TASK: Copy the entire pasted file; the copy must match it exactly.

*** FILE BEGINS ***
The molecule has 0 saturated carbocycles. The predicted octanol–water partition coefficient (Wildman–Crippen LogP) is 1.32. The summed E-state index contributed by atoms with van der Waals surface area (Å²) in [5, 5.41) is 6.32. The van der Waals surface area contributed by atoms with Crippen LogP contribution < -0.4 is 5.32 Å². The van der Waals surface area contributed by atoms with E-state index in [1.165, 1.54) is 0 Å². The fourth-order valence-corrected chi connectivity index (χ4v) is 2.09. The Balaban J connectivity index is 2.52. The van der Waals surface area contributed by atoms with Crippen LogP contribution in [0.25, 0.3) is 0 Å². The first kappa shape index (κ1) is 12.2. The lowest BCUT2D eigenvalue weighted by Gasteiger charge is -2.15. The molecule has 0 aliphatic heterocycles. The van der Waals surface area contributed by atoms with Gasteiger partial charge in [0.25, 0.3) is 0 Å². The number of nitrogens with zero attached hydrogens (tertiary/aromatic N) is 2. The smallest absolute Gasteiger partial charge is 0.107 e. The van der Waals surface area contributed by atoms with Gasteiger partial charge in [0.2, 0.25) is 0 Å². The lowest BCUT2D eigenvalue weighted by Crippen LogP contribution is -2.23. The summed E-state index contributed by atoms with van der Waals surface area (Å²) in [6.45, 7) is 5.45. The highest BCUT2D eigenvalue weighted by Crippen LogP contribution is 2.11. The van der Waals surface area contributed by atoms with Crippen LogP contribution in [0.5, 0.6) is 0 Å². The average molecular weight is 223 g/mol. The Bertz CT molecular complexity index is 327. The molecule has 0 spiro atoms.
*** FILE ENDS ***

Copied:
The molecule has 0 saturated carbocycles. The predicted octanol–water partition coefficient (Wildman–Crippen LogP) is 1.32. The summed E-state index contributed by atoms with van der Waals surface area (Å²) in [5, 5.41) is 6.32. The van der Waals surface area contributed by atoms with Crippen LogP contribution < -0.4 is 5.32 Å². The van der Waals surface area contributed by atoms with E-state index in [1.165, 1.54) is 0 Å². The fourth-order valence-corrected chi connectivity index (χ4v) is 2.09. The Balaban J connectivity index is 2.52. The van der Waals surface area contributed by atoms with Crippen LogP contribution in [0.25, 0.3) is 0 Å². The first kappa shape index (κ1) is 12.2. The lowest BCUT2D eigenvalue weighted by Gasteiger charge is -2.15. The molecule has 0 aliphatic heterocycles. The van der Waals surface area contributed by atoms with Gasteiger partial charge in [0.25, 0.3) is 0 Å². The number of nitrogens with zero attached hydrogens (tertiary/aromatic N) is 2. The smallest absolute Gasteiger partial charge is 0.107 e. The van der Waals surface area contributed by atoms with Gasteiger partial charge in [0.2, 0.25) is 0 Å². The lowest BCUT2D eigenvalue weighted by Crippen LogP contribution is -2.23. The summed E-state index contributed by atoms with van der Waals surface area (Å²) in [6.45, 7) is 5.45. The highest BCUT2D eigenvalue weighted by Crippen LogP contribution is 2.11. The van der Waals surface area contributed by atoms with Crippen LogP contribution in [0.5, 0.6) is 0 Å². The average molecular weight is 223 g/mol. The Bertz CT molecular complexity index is 327. The molecule has 0 spiro atoms.